What’s somatic tracking and how can it help my pain?
Great question. Somatic tracking is a tool for brain re-training used to change the way your brain judges sensations in the body. And this impacts how you feel pain. To explain:
With primary pain, the brain is misinterpreting signals from one (or multiple) parts of your body as dangerous, and so it assigns pain to them to protect you. But, like anyone with a highly protective parent, guardian, or older sibling knows, sometimes that protection is helpful, and sometimes it is not!
Somatic tracking is used to change the brain’s “sensation interpretation” process over time. When we feel pain or discomfort, the instinctual reaction for most of us is fear - will this get better? Do I need to fix this or do something different? Rather than trying to analyze or change the sensation you’re experiencing, with somatic tracking you’re trying to watch it with curiosity and lightness. Paradoxically, this tells the brain “hey, this pain is here, but it’s not a problem, so you don’t need to keep trying to protect me.” And after reinforcing this skill repeatedly over time (like you would if you were trying to learn to roller skate or fold origami), your brain understands that the area in pain doesn’t need protection, and so it stops assigning pain. This is easier said than done though, so having some guidance can be ~super~ helpful.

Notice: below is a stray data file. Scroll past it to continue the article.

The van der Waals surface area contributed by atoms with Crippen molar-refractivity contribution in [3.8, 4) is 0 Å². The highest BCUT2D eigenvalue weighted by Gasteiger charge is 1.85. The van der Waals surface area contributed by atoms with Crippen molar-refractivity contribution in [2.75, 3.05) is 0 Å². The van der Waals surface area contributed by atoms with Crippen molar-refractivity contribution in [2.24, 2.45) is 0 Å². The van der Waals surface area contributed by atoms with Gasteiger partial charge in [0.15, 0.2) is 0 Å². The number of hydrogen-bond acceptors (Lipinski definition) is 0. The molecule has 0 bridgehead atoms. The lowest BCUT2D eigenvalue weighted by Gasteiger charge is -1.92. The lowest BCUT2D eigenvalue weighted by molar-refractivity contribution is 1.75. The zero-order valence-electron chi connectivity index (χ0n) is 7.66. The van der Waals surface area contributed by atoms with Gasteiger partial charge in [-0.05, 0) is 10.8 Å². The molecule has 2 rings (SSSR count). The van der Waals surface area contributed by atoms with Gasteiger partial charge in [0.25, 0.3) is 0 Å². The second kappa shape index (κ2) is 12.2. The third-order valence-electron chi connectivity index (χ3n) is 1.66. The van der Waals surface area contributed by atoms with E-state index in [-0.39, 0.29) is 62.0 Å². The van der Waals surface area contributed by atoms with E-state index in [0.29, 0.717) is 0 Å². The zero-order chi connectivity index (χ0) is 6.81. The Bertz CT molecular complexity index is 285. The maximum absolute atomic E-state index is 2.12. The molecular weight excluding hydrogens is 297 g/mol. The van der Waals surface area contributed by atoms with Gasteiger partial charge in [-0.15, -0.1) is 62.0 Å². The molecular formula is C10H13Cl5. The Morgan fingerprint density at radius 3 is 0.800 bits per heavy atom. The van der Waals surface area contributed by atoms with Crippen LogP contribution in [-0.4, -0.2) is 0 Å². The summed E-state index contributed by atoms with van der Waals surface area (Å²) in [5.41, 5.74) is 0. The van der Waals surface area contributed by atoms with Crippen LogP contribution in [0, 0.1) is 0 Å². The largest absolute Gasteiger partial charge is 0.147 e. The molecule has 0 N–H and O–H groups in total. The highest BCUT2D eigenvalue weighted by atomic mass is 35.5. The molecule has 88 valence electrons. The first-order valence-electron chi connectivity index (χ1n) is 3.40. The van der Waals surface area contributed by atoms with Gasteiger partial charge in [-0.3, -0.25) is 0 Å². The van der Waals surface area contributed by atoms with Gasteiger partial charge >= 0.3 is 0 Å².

NOTE: somatic tracking is one of many tools you can use to reduce or eliminate pain! Some folks don’t need tracking to feel better if they get benefit out of other tools, like emotional awareness and expression or stress reduction techniques.
@jkelley that makes a lot of sense - thanks! but how would I know if somatic tracking could help me? and is there a place I can try it?
Somatic tracking can help anyone in pain, but is especially helpful if you have Primary Pain. I’d try checking out the posts above on Primary Pain if you haven’t already!
Somatic tracking is the most important component of Pain Reprocessing Therapy. It involves looking inward at your pain with light curiosity. The purpose of somatic tracking is to teach your brain that sensations are safe. When done regularly, over a period of time, somatic tracking changes how your brain responds to sensory input. Somatic tracking should be done when pain is moderately low. When it is done during high pain it can backfire and reinforce the belief that pain is dangerous.
Although some people get immediate relief, most people do not feel a change in pain levels while tracking. That’s normal and shouldn’t be a cause for concern. Some people find somatic tracking to be difficult. In those instances, there are some variations for tracking, including using a home base or alternating uncomfortable and pleasant sensations, that can be helpful.
I prefer somatic tracking on my own. Guided exercises are great for getting started, but, in my experience, my recovery really took off once I learned how to do it for myself. I like being able to adapt the length and type of practice to fit my needs in the moment. For example, I prefer to track for 3-4 minutes using a home base/anchor.
A similar exercise, leaning into positive sensations, is also super effective for teaching your brain that sensations are safe.
The beauty of somatic tracking is, once you know the basics, you can practice it any place, any time. And if you have Primary pain, it will help you.
Thank you@mimik…I view somatic tracking as a way to hopefully “dial down” the current pain. But if that’s not the outcome I still feel that I have accomplished something with either or both physical/& or emotional somatic tracking. I totally give myself credit for my actions, which I feel is a positive way to think & view this situation. Jodi